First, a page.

Abstract

THE reorganisation chickens have come home to roost with the recent white paper Report of the Working Party on Association Services (the Harrison report). Its seven pages are a result of ten meetings held by messrs Harrison (Westminster), Ashworth (London), Clough (Southampton), Corbett (Wandsworth), Foskett (London University) and Plaister (London and SE Library Region), which indicates a wide choice of membership for the wp below the Chelmsford‐Bristol line. After the clandestine manoeuvring in local authority reorganisation, the la has learnt the lesson; for the second chapter of the report hastens to record that ‘while the report will be the main report of the wp, we envisage the need for a second and concluding report in due course when we have received the views of branches and groups …’.

Details

New Library World, vol. 73 no. 18
Type: Research Article
ISSN: 0307-4803

Open Access
Article
Publication date: 7 December 2021

Gustav Hägg and Colin Jones

This paper explores the idea of the prudent entrepreneurial self, through re-conceptualizing prudence into the domain of entrepreneurial education, to unite the two processes of…

2044

Abstract

Purpose

This paper explores the idea of the prudent entrepreneurial self, through re-conceptualizing prudence into the domain of entrepreneurial education, to unite the two processes of becoming enterprising and entrepreneurial. It is argued that developing a capacity for prudence among graduates involves past, present and conjecture forms of knowledge that the authors find in the interplay between individuation and social awareness.

Design/methodology/approach

Building on Palmer's idea of wholeness, the authors discuss six poles of paradoxes in entrepreneurial education and in conjunction establish a philosophical argument for the idea of stimulating the development of prudence as fundamentally important to contemporary notions of entrepreneurial education.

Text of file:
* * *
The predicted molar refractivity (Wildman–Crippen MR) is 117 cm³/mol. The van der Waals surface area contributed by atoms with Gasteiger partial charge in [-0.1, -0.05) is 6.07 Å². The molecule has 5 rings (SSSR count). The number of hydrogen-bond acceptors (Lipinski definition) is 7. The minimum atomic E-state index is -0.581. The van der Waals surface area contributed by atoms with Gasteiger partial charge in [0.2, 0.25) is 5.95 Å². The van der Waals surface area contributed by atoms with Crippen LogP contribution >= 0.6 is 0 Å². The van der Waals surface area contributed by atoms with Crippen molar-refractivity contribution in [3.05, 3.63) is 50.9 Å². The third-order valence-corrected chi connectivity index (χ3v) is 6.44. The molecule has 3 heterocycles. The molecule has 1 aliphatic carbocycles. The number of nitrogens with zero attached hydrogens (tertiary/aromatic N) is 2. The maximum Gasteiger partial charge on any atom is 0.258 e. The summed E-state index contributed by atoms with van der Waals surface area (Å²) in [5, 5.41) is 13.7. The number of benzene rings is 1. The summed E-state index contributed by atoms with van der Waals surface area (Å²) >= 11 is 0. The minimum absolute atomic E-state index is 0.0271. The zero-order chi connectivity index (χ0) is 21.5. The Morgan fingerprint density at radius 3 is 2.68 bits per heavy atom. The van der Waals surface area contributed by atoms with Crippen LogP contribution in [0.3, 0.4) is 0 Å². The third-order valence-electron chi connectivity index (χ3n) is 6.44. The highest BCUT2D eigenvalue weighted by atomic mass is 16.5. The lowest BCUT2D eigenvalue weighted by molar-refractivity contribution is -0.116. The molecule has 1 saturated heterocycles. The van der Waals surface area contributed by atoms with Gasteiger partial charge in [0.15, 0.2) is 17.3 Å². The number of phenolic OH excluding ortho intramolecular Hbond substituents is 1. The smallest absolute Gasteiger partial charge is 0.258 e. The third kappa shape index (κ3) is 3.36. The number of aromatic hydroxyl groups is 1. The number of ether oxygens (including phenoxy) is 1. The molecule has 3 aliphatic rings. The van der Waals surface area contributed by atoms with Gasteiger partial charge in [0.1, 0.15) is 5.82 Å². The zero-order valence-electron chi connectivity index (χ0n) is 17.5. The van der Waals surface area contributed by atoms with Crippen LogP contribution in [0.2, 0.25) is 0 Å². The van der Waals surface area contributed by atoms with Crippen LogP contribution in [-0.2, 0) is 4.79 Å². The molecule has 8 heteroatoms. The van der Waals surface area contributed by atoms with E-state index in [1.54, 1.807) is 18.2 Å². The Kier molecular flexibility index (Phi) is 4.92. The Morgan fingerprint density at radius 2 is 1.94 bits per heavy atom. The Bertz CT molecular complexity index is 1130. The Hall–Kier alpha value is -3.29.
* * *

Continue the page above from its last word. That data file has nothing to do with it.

Findings

The paper presents a model to develop a schema that moves students towards becoming prudent entrepreneurial selves. The model rests on two interrelated developmental processes – individuation and social awareness – conditional for developing the three forms of knowledge (past, present and conjecture) that makes up prudence where developing prudence is a means to handle or cope with the unknown.

Research limitations/implications

This paper argues that for enterprise and entrepreneurship education to realize their potential contributions, both the relationships between each field and the overarching purpose that ties the fields together need to be rethought, and the poles of paradoxes need to be connected to further develop both fields and creating wholeness for the emerging scholarly discipline.

Practical implications

To educate towards the prudent entrepreneurial self means educating towards an unknown end where student development aims to meet both the objectives of individual development and the growth in social awareness required to handle the changing nature of contemporary society.

Originality/value

This study philosophically conceives a united enterprise and entrepreneurship education landscape in which deeper student learning makes possible the notion of the prudent entrepreneurial self.

Details

International Journal of Entrepreneurial Behavior & Research, vol. 27 no. 9
Type: Research Article
ISSN: 1355-2554

Keywords

Book part
Publication date: 14 November 2017

Rick Colbourne

Indigenous entrepreneurship and hybrid venture creation represents a significant opportunity for Indigenous peoples to build vibrant Indigenous-led economies that support…

Abstract